How should and how do democratic citizens behave when governments act unjustly? Do they respond aggressively, armed with universal concern for the rights and interests of all citizens or are they acting from narrow concerns based on special interests and sectarian loyalties? To answer these questions, the author explores social activism on three continents: Jewish rescue in Europe during World War II, abortion politics in the United States, and peace and settler activism in Israel. The answer challenges the strong moral role we often attribute to responsible citizens and emphasizes the competitive and parochial nature of morally inspired activism.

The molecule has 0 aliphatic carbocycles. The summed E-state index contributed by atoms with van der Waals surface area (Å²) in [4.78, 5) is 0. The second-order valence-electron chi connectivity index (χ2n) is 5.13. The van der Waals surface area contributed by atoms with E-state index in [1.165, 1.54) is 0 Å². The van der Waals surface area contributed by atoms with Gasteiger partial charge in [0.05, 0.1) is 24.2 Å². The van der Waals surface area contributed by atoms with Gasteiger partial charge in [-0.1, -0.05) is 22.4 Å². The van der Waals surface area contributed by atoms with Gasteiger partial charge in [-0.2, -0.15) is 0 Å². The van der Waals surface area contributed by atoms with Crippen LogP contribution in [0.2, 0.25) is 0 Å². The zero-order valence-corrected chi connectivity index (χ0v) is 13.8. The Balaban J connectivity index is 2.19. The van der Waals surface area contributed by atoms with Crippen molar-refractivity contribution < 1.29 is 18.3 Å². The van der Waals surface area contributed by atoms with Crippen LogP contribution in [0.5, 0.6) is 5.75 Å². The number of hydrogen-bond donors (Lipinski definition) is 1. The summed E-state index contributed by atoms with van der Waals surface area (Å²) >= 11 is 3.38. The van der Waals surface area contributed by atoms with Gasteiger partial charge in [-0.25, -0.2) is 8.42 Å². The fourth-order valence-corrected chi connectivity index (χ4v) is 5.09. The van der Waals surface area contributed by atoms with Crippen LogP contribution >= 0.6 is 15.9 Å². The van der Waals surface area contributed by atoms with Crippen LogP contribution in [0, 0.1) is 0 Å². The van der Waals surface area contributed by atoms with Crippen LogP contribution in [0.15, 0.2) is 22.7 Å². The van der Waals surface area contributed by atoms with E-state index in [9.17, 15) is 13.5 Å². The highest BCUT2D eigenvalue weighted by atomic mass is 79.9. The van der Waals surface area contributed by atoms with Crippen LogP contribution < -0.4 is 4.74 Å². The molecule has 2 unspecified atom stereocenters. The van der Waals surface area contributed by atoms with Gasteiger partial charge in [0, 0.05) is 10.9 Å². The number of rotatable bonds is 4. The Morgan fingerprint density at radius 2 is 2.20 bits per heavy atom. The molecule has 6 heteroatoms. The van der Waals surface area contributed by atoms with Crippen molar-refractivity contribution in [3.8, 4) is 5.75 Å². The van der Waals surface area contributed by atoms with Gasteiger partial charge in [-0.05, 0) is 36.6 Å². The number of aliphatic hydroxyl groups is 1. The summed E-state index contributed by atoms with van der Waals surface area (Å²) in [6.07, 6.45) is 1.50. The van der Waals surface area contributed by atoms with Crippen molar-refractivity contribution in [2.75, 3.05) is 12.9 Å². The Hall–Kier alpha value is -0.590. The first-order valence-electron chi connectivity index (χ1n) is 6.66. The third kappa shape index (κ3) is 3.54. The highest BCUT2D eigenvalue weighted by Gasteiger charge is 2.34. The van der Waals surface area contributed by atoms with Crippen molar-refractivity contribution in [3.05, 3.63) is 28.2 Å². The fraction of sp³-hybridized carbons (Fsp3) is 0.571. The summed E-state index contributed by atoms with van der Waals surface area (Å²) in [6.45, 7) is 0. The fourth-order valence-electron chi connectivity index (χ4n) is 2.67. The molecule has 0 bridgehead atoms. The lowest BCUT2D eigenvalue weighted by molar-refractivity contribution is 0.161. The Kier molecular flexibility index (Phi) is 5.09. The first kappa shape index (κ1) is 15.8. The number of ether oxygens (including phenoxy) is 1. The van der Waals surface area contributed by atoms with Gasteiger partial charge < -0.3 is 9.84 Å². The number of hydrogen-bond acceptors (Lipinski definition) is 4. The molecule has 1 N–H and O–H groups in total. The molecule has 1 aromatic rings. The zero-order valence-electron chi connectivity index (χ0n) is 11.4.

|Publisher:||Cambridge University Press|
|Product dimensions:||5.98(w) x 8.98(h) x 0.87(d)|
Table of Contents
Part I. The Philosophy of Political Morality: 1. Weak political morality; 2. Strong political morality; Part II. The Psychology of Political Morality: 3. Ethics and moral judgement: the dynamics of cognitive development; 4. Efficacy and political action: the logic of collective behavior; Part III. The Practice of Political Morality: 5. The politics of rescue: ethics and activism during wartime; 6. The politics of abortion: ethics and activism in the United States; 7. The politics of peace: ethics and activism in Israel; Part IV. The Future of Political Morality: 8. The future of political morality; Notes; References; Appendices.